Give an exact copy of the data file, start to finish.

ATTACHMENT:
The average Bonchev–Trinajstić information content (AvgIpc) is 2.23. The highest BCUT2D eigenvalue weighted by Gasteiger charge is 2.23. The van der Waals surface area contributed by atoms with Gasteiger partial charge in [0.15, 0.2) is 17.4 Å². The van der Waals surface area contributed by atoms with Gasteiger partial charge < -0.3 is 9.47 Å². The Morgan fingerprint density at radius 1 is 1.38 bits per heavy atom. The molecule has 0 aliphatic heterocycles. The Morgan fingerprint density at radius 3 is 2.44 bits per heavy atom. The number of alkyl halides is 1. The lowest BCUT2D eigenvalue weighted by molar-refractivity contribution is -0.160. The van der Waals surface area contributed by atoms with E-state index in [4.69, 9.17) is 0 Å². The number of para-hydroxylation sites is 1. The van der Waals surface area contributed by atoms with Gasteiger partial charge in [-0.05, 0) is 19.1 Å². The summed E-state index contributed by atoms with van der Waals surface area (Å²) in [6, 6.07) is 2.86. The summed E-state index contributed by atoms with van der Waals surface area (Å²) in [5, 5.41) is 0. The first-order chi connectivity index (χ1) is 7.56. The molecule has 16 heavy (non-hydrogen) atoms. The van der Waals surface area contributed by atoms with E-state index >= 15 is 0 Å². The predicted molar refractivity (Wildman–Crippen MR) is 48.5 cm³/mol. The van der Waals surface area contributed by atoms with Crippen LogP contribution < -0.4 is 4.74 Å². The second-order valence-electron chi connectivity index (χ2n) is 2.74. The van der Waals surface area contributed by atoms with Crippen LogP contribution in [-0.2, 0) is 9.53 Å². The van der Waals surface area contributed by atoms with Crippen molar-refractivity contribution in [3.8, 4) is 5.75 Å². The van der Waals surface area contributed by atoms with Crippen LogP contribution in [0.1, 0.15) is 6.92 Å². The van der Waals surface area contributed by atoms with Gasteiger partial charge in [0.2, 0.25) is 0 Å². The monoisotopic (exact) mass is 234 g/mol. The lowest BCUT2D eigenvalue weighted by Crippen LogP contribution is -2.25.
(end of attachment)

The average Bonchev–Trinajstić information content (AvgIpc) is 2.23. The highest BCUT2D eigenvalue weighted by Gasteiger charge is 2.23. The van der Waals surface area contributed by atoms with Gasteiger partial charge in [0.15, 0.2) is 17.4 Å². The van der Waals surface area contributed by atoms with Gasteiger partial charge < -0.3 is 9.47 Å². The Morgan fingerprint density at radius 1 is 1.38 bits per heavy atom. The molecule has 0 aliphatic heterocycles. The Morgan fingerprint density at radius 3 is 2.44 bits per heavy atom. The number of alkyl halides is 1. The lowest BCUT2D eigenvalue weighted by molar-refractivity contribution is -0.160. The van der Waals surface area contributed by atoms with E-state index in [4.69, 9.17) is 0 Å². The number of para-hydroxylation sites is 1. The van der Waals surface area contributed by atoms with Gasteiger partial charge in [-0.05, 0) is 19.1 Å². The summed E-state index contributed by atoms with van der Waals surface area (Å²) in [6, 6.07) is 2.86. The summed E-state index contributed by atoms with van der Waals surface area (Å²) in [5, 5.41) is 0. The first-order chi connectivity index (χ1) is 7.56. The molecule has 16 heavy (non-hydrogen) atoms. The van der Waals surface area contributed by atoms with E-state index >= 15 is 0 Å². The predicted molar refractivity (Wildman–Crippen MR) is 48.5 cm³/mol. The van der Waals surface area contributed by atoms with Crippen LogP contribution < -0.4 is 4.74 Å². The second-order valence-electron chi connectivity index (χ2n) is 2.74. The van der Waals surface area contributed by atoms with Crippen LogP contribution in [-0.2, 0) is 9.53 Å². The van der Waals surface area contributed by atoms with Crippen molar-refractivity contribution in [3.8, 4) is 5.75 Å². The van der Waals surface area contributed by atoms with Crippen LogP contribution in [0.1, 0.15) is 6.92 Å². The van der Waals surface area contributed by atoms with Gasteiger partial charge in [0.2, 0.25) is 0 Å². The monoisotopic (exact) mass is 234 g/mol. The lowest BCUT2D eigenvalue weighted by Crippen LogP contribution is -2.25.